12. Coastline Critters
Every spring and summer, a 200 million year old ritual takes place right here on Monomoy National Wildlife Refuge. Adult horseshoe crabs begin a long trek from the deep ocean bottom to deposit their eggs along the coastline during low tides.
Upon hatching, the larvae spend about a week swimming until they settle to the ocean bottom where they begin to molt a hard shell. Do you see any small horseshoe crab shells along the beach? While these may look like dead horseshoe crabs, they’re actually the molts. The horseshoe crab is still alive but swimming around in a larger shell! Over a period of 9 to 12 years, a horseshoe crab will molt at least 16 to 17 times.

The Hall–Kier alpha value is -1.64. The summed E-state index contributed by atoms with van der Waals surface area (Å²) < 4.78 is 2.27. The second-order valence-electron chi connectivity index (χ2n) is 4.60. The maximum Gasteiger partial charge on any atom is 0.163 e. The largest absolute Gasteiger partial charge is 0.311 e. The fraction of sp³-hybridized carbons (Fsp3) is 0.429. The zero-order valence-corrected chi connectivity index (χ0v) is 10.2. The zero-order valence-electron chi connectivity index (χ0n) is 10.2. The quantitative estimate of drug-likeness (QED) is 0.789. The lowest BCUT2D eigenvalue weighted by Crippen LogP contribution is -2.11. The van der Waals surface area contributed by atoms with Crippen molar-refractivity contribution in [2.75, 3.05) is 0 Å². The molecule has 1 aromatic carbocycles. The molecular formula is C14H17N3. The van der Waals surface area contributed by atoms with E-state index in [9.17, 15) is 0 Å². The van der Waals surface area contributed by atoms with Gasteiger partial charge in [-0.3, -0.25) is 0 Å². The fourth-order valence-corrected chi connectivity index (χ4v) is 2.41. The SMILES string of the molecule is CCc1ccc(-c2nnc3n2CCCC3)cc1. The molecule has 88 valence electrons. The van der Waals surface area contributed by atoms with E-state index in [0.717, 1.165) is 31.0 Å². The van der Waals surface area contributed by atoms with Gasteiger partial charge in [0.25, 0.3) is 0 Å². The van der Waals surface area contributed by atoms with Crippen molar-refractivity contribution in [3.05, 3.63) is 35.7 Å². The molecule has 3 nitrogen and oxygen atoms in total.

Did you know that horseshoe crabs aren’t actually crabs? They are arachnids, closely related to the spider!